This was supposed to be the year travel came back. In Europe and Asia, many countries reopened their airports and welcomed tourists. But they are confronting a new reality: Variants such as Omicron are causing global panic, leading governments to shut borders again, and their biggest spenders — Chinese tourists — aren’t returning any time soon.
As part of its effort to maintain a zero-Covid approach, China announced that international flights would be kept at 2.2 percent of pre-Covid levels during the winter. Since August, it has almost entirely stopped issuing new passports, and it has imposed a 14-day quarantine for all arrivals. Returning to China also requires mountains of paperwork and multiple Covid-19 tests.
Many people there have decided to just stay put. The result: Shopping malls have emptied out, restaurants have shut down and hotels are deserted. It’s another blow to an industry that was just starting to recover. The downturn is particularly affecting North and Southeast Asia.
No country has been more crucial to global travel in the past decade than China. Chinese tourists spent roughly $260 billion in 2019, exceeding all other nationalities. Their prolonged absence would mean travel revenues are unlikely to return to prepandemic levels soon.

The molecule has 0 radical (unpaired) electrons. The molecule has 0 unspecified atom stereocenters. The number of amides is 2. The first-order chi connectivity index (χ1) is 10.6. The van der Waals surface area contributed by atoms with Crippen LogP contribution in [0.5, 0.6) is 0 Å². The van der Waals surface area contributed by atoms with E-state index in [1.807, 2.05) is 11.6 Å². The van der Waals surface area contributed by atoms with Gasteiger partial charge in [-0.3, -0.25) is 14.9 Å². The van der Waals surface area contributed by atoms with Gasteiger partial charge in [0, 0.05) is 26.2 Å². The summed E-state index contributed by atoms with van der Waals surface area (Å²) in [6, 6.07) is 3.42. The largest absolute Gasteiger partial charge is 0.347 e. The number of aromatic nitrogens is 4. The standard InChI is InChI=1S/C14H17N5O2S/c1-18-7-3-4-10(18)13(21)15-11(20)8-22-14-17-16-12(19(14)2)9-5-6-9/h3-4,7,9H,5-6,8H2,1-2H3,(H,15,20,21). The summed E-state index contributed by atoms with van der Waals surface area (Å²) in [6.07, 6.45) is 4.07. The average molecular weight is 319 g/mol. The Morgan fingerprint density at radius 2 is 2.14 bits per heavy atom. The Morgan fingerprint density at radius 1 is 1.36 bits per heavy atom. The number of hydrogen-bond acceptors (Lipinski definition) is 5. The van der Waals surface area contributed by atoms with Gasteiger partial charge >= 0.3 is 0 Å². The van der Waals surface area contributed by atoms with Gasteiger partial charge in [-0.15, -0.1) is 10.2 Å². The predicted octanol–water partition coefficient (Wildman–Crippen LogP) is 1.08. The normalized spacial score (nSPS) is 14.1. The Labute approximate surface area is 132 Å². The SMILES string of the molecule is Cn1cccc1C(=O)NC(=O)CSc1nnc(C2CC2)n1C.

Analysts say it could take up to two years before China fully reopens.
In Europe, Chinese visitors had emerged as an increasingly important market in recent years. At the Sherlock Holmes Museum in London, for example, about 1,000 people visited per day at its peak, and at least half of them were from China, said Paul Leharne, the museum’s supervisor.
Since its reopening on May 17, the museum has attracted only 10 percent of its usual numbers. This year, it opened an online store to sell merchandise and souvenirs, about a third of which is being shipped to China, he said.
“We really feel their absence,” said Alfonsina Russo, the director of the Colosseum in Rome, referring to Chinese tourists.
In Vietnam, the pandemic has caused over 95 percent of tourism businesses to close or suspend operations, according to the government.
In Bangkok’s Or Tor Kor fruit market, where masses of Chinese tourists would once gather around tables eating durian, business has ground to a halt. Phakamon Thadawatthanachok, a durian seller, said she used to keep 300 to 400 kilograms of the spiky fruit in stock and had to resupply them three to four times a week to keep up with the demand. Now, she had to take a loan just to make ends meet.
“The loss of income is immeasurable,” she said. “At the moment, we are only holding onto the hope that it will get better someday.”